Prison documentary Stateville Calling: What if rehabilitation was a human right?
The inside of the roundhouse of Stateville Correctional Center in Crest Hill, Ill., shown here on July 11, 1996. Overcrowding remains a problem in Illinois prisons. | Richard A. Chapman / Chicago Sun-Times via AP

What if prisons moved past archaic notions of “punishment” and shifted instead towards rehabilitation models? Stateville Calling explores the possibility of restoring incarcerated people’s lives, highlighting the personal narratives of elderly prisoners. Directed by Ben Kolak and produced by Yana Kunichoff, the hour-long documentary follows the current battle to pass legislation reinstating parole in Illinois, which the state hasn’t had since 1978.

Bill Ryan is an 84-year-old former social worker from Kentucky. After deciding to retire from his field of work, Ryan began to visit prisoners who were serving life sentences. He first drove up to the Pontiac Correctional Center in 1993 and met with a man scheduled to be executed. The brief visit greatly impacted Ryan’s view of the criminal justice system and set him on the path to becoming a prisoner rights activist.

Stateville Calling delves into the friendships that Ryan has developed with incarcerated men and women over the span of several decades. As part of his ongoing efforts campaigning for reinstating parole, he frequents an all-women’s prison in downstate Illinois and helps share the personal stories of prisoners with local legislators. There is an urgent need for advocates, like Ryan, in the criminal justice system because of rampant censorship.

Parole is the practice of releasing inmates before the completion of their maximum, court-appointed sentence. These released individuals—or parolees—would then serve the remainder of their sentence under a period of supervised and conditional release, during which failure to follow certain rules may lead to the revocation of parole.

Many of the incarcerated people featured in Stateville Calling are decades removed from their original conviction; a number of them are now either physically disabled or suffering from chronic illnesses. The elderly population in jails across the country is now growing at a higher rate than any other group of prisoners. In Illinois, a state that suffers from massive budget cuts, this has placed a financial burden on a prison system already struggling to provide basic resources for incarcerated people.

According to studies, nearly 20% of the inmates in the Illinois Department of Corrections are considered elderly. This figure has more than doubled since 2010, and is expected to climb past 30% by 2030. For years, criminal justice experts have insisted that releasing elderly prison inmates would not only save Illinois money—but do so without risk of endangering the public.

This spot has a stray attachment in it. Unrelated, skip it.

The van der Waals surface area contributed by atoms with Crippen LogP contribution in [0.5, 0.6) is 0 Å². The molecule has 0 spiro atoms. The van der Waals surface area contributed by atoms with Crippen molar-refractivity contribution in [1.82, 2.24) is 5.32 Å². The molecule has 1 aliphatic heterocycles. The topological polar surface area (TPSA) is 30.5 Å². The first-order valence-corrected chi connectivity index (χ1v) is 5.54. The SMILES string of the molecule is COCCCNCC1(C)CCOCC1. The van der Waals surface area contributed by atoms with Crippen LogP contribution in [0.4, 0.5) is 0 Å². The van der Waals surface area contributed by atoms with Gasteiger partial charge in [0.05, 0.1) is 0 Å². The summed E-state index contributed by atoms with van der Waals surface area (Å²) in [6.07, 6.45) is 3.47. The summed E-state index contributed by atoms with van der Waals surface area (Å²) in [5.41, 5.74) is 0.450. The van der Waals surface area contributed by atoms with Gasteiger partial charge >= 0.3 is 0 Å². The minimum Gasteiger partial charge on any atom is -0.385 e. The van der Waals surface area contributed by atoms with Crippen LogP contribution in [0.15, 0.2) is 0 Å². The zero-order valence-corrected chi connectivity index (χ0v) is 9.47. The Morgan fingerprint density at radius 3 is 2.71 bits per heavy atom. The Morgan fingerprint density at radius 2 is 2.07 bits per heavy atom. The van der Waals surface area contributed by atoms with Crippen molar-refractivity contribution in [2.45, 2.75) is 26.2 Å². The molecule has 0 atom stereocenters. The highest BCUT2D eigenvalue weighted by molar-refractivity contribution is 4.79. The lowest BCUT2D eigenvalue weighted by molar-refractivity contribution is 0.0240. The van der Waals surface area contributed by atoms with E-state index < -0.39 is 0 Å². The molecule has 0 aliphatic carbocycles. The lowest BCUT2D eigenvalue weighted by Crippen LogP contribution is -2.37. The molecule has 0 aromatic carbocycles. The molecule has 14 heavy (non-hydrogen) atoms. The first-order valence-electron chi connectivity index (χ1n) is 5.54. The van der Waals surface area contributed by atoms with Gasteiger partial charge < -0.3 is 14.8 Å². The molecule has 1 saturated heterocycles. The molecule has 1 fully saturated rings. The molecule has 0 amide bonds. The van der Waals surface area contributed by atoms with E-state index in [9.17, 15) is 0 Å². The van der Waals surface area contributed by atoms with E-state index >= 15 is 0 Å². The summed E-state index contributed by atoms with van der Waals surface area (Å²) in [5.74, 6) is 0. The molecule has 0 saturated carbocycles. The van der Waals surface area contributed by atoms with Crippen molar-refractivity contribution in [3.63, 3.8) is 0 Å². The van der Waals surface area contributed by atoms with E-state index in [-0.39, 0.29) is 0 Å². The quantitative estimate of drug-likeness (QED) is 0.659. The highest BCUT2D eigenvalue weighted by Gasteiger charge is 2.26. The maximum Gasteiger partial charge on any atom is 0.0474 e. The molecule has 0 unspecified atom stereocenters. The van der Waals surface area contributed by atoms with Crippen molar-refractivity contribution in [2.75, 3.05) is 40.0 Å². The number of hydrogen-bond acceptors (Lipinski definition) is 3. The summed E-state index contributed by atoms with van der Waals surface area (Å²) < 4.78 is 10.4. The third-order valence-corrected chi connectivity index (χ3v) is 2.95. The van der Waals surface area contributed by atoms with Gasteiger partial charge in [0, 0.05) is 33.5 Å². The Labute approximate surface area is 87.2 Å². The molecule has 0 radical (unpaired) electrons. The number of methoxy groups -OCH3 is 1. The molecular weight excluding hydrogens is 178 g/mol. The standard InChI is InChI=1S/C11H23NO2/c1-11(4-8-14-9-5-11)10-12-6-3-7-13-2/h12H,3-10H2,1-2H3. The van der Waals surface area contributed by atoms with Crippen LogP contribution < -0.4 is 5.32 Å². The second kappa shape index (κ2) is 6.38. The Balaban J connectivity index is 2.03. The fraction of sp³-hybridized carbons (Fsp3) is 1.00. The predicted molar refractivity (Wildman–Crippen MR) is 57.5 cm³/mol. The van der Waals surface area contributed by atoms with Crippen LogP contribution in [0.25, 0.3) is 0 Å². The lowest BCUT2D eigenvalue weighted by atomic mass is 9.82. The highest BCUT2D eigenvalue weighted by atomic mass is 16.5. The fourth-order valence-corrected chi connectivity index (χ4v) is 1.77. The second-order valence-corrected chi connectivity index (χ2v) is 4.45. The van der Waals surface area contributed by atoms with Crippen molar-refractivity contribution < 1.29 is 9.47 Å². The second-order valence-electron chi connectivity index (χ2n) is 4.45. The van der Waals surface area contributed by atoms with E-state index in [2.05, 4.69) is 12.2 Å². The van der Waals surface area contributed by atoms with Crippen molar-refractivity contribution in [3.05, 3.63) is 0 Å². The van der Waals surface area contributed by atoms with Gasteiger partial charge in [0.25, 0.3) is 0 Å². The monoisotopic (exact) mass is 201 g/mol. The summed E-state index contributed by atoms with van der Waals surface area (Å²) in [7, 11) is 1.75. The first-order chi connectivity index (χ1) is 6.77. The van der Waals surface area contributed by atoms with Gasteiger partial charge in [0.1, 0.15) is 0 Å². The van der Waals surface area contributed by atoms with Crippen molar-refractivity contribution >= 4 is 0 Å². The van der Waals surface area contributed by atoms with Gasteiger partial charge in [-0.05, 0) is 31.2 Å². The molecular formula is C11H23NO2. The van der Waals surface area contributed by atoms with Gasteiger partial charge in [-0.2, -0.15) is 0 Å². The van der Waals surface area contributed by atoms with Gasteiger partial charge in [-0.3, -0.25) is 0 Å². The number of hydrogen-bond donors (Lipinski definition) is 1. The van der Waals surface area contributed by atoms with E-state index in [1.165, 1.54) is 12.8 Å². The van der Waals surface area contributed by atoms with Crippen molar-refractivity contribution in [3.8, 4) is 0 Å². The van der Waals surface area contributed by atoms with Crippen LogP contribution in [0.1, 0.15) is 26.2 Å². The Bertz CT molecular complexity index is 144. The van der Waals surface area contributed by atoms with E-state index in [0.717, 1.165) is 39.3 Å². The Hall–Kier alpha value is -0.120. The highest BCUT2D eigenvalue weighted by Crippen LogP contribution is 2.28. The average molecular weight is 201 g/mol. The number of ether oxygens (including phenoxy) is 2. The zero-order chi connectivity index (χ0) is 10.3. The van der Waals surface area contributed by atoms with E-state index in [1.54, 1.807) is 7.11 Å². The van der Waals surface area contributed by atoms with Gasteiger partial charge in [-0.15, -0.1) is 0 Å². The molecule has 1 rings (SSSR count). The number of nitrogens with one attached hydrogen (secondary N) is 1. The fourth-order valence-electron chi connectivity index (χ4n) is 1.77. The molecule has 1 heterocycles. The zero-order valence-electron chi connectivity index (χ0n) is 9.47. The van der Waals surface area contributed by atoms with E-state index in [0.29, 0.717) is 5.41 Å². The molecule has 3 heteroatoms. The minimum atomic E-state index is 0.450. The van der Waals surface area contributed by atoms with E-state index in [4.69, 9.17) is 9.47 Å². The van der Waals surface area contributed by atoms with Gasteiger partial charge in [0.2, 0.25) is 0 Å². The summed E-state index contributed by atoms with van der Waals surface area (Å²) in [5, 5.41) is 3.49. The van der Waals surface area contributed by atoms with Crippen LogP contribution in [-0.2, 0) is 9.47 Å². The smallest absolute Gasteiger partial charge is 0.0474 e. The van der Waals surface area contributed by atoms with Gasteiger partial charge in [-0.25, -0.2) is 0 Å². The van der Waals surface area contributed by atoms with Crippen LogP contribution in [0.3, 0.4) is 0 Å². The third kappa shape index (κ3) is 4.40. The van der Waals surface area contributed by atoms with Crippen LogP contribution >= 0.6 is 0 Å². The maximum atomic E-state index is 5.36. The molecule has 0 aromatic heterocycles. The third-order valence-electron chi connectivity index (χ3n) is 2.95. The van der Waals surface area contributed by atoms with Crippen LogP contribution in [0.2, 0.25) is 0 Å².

Elderly prisoners cost billions to care for and are the least likely to reoffend – which is why senior citizen activist Bill Ryan, who already helped to end the death penalty in Illinois, wants to set them free. | Film Independent

One of the major barriers that prison advocates currently face is that “tough-on-crime” legislation from the late 1980s and early ’90s has made it nearly impossible for offenders to earn “good time” credit. In the documentary, Uptown People’s Law Center (UPLC) Executive Director, and attorney, Alan Mills, points out that Illinois’ current system doesn’t incentivize good behavior on the part of prisoners. Mills poses a hypothetical where there is a “good” vs. “bad” inmate. Under the current Illinois guidelines, the “model inmate” would not be awarded for following the rules.

Illinois currently has no system of parole for adults whose conviction occurred after 1978. Community organizers are particularly invested in passing legislation that restores parole for people who are 20 or younger when the crime for which they are charged occurred. This would shift the focus from the “punishment” aspects of prisons back to the rehabilitation model that is commonly used in other developed countries.

Moral standings aside, reinstating parole seems to be the practical trajectory to take from a public policy perspective. Illinois prison systems are some of the most overcrowded in the country, which redirects public resources from other things in order to carry the burden of our overly zealous incarceration rates. Today, Illinois remains one of just 16 states (plus the District of Columbia) without any means for incarcerated people to earn parole.

Stateville Calling begs the question: What if rehabilitation was a human right? What if being in prison meant that you had the opportunity to meaningfully reflect upon your actions and re-enter society a changed person? With resources and state support, the incarcerated people of the Illinois prison systems could have a second shot at redemption. In the meantime, advocates like Ryan and the staff at Uptown People’s Law Center continue to raise awareness of the issue.


CONTRIBUTOR

Michelle Zacarias
Michelle Zacarias

Michelle Zacarias is a staff writer at People's World. A graduate of the Univ. of Illinois in Urbana-Champaign, Zacarias has invested her time in raising awareness on issues of social justice and equality. She has written and conducted research in several parts of the world; most recently Ho Chi Minh City, Vietnam, where she presented on disability awareness at the U.S. Consulate. Michelle self identifies as multi-marginalized: as a Latina, a woman of color and a person with disabilities. She considers her experiences a privilege, one that she hopes to use as a platform for spreading socio-political consciousness. In her spare time Michelle enjoys drinking pricey wines and watching old school zombie flicks.  

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